The Wellcome Trust's Open and Unrestricted Access to the Outputs of Published Research is in effect as of October 2005.
This is the best model for an open access policy to date, in my opinion, particularly because open access is mandatory. A detailed, thoughtful analysis about why this is a model policy can be found in Peter Suber's October 2005 SPARC Open Access Newsletter.
One aspect that might not be optimum in the SSRHC context is the allowance for a delay of 6 months for open access. This is a very generous concession to the worried publishing community, which may not be necessary or desirable in the Canadian context.
Open access will make it possible to greatly expand and enhance the impact of the Canadian researcher. Instead of articles being readily accessible to subscribers only - likely a few individuals, Canada's research libraries, and some of the larger libraries abroad - open access means that Canadian research will be readily accessible to all researchers, everywhere.
Here is a scenario to illustrate how immediate open access can enhance the impact and prestige of the Canadian researcher. While pre-publication open access may be the optimum, for the sake of simplicity of comparison, this scenario assumes a SSHRC policy of mandatory OA immediately on publication, while another country, similar to Canada (X) permits a 6-month delay, which has become general practice.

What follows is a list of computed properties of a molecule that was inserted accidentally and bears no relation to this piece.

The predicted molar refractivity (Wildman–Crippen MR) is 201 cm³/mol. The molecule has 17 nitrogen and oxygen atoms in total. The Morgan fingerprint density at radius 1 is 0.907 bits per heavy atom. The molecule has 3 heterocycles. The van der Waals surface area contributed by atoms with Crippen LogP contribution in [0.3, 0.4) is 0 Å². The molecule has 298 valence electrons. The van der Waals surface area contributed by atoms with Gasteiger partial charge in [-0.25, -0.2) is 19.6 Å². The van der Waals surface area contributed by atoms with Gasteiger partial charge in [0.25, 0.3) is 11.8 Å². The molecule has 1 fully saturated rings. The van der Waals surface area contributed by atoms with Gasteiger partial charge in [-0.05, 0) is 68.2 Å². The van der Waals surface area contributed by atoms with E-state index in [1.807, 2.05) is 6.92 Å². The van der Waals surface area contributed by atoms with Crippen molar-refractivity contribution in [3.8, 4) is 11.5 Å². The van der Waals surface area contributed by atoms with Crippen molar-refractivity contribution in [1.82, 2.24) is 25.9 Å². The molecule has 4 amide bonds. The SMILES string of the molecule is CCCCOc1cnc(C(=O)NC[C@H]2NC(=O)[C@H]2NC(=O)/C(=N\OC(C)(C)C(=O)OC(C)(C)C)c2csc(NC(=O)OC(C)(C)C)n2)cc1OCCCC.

Let's imagine that a Canadian researcher, and a researcher from X, have both completed similar studies, which resulted in similar findings. Everyone in this research area is very excited when they read the results of either study. Other researchers read and cite the studies, begin new studies based on the results, and some suggest that the author might be a good conference presenter,invite the author to participate in an international research team, or nominate the author for an award. For the researcher from X, this is primarily other researchers in X, and a few outsiders, while for the Canadian, this is this worldwide research community.
It is the work of the Canadian researcher which is more likely to be read and cited, and recognised in a number of ways. The Canadian researcher is looking good - and so is SSHRC, as the funder, and Canada as a whole.
For details on the many research studies illustrating the OA Impact Advantage, see Steve Hitchcock's The effect of open access and downloads ('hits') on citation impact: a bibliography of studies
This post reflects my personal opinion only and does not represent the opinions or policy of the BC Electronic Library Network or the Simon Fraser University Library.